Kim Walnes (heart & science of riding) trail story about her young Arabian brought tears to my eyes. I found her very interesting to listen to.

Episode 3 (Riding) 
• The best video of the series IMO, had substance and was more then nice stories/peoples opinions. I value visual explanations of what is being done, and why. Pat Parelli was the trainer (for those anti-Parelli, I am well-aware of the excessive hype) he did an excellent job explaining & showing the importance of foot fall. 

• Riders use head-knowledge, instead of heart-felt choice.
• "It's about building relationship, it's about a dance with the horse"


Episode 4 (Health) • The obvious was covered

Episode 5 (Bodywork)
Jim Masterson showed how to find the bladder meridian, and touched on the amount of pressure to apply. However, I was left wondering "then what should I do..." maybe that was the point lol.

• The featured animal communicator (aka educated observer) was interesting. I get it now.
Jeff Sanders (Spanish Horsemanship) gave a thorough basic explanation of how bits apply pressure to horses tongues, using a towel. It was an eye opener. 
Another favorite episode, that I found educational. This guy knows his stuff.

Episode 6 (The Rider)
• Ride the horse you have that day vs 
riding the saddle (every trainer on the planet needs to heed this message)
• The impact of incorrectly sitting on your horse


Episode 7 (Home & Environment)
• The obvious was covered
• A reminder that some horses live in horrific situations.


I do not recall seeing many of the larger number of trainers listed. Here are a few more that shared and resonated with me: Lester Buckley (multi-disciplinary/gifted teacher), Karen Rohlf (Dressage Naturally) and Katharine Chrisley (Natural Equine Specialist).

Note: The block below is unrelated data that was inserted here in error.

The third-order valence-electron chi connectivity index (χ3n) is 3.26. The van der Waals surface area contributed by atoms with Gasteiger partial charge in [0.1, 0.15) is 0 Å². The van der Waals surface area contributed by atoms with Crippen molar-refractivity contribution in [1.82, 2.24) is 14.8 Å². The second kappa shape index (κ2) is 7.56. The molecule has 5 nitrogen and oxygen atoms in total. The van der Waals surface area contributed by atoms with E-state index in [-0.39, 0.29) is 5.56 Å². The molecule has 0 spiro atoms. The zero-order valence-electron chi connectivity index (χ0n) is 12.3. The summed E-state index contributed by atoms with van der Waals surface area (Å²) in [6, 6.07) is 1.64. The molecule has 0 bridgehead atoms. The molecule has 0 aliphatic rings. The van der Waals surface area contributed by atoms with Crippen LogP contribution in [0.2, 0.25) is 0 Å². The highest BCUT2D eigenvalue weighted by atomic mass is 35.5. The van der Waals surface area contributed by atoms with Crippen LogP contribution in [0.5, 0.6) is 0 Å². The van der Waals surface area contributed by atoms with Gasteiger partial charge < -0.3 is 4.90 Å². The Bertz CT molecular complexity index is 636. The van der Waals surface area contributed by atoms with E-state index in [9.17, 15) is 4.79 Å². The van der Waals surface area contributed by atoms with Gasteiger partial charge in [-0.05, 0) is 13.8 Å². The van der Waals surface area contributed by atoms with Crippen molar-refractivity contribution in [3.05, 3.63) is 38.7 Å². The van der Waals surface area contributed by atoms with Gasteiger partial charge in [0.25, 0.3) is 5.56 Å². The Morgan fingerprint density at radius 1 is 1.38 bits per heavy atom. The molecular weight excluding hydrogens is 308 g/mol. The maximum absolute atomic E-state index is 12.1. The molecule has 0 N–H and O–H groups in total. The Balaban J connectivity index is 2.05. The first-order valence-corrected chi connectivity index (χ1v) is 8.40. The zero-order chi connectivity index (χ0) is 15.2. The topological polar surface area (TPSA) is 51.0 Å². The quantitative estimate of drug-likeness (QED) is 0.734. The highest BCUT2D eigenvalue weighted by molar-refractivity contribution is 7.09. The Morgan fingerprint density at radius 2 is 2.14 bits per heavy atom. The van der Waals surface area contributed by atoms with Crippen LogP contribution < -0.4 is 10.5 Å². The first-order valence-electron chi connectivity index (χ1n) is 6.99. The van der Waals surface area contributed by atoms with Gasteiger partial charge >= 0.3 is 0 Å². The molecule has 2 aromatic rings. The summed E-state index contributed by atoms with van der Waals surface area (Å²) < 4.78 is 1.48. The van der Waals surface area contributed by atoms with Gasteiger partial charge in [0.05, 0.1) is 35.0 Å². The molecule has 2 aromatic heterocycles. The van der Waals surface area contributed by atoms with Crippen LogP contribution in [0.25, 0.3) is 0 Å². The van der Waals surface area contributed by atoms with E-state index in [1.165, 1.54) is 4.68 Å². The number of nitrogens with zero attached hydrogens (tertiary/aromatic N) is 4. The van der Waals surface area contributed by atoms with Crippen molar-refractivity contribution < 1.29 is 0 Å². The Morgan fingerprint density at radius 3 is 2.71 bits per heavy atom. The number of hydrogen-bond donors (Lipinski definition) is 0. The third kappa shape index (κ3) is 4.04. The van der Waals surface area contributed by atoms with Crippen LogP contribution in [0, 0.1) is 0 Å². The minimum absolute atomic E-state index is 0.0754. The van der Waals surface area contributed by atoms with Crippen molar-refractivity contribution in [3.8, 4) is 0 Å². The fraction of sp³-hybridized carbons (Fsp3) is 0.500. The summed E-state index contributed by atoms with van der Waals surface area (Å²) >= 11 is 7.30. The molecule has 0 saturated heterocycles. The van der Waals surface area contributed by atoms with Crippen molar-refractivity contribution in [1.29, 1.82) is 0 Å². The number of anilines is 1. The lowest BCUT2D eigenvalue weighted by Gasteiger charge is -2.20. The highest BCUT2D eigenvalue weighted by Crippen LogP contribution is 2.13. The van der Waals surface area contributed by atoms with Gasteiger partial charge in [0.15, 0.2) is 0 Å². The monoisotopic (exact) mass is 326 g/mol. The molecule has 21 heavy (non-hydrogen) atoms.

I loved the overall message of the Listening to the Horse series, everything featured was clearly in the best interest of the horse. There is incredible information being touched on. Key word, touched on. The world would be a much better place for horses if all owners did what was previewed. However, I am not sure how effective the messages are via sooo many snippets of people talking at you. Those featured messages shared in-depth, stuck with me. Sometimes less is more.

Those of you that watched it, what did you think about the documentary??

11.12.2018

build-a-barn ~ doors

The focus lately has been on getting the barn ready for cold weather. Our electricians hooked the outdoor water heater up last week, the day before winter temps arrived. Brad has been working hard on getting the tack room door up. It was no easy task:


tack room entrance got trimmed
our long awaited metal door frame arrived

Brad cut wood to fit panel areas
and attached hardware

door is hung and ready for staining
trim was stained earlier

our dehumidifier hose runs through the wall now,
it fits neatly in the floor crease, runs into the floor drain

finished sliding tack room door
Brad did an amazing job on the tack room door! It was his idea to order a stall front that matches our stalls, and I love what he did!! Now if only we could get the plumbers back out to hook up our hot water in the barn...we could finish the inside of the tack room. 
We need warm water for cleaning tack, especially now that it is cold.
 I've hauled hot water from the house, but things like blankets & pads clean better with force from a spray nozzle.

............................

Another current project is insulating the metal barn doors:

insulation is cut to fit inside door panels

then gets covered with milk board

Brad is not done with insulating the barn doors yet. It is a lot of measuring, cutting etc. Our barn door side creases will be blocked with door strip flaps, not sure what is happening with the bottom gap. I might make some type of removable flex block for the bottom, that mice won't love. 
What do you guys use for blocking breezy barn door gaps? 

After the barn ceiling insulation get's blown in, our barn will be winterized. I think. At least we are on that busy contractors schedule. This will be our first winter here with the horses. It will be interesting to see how everything works out.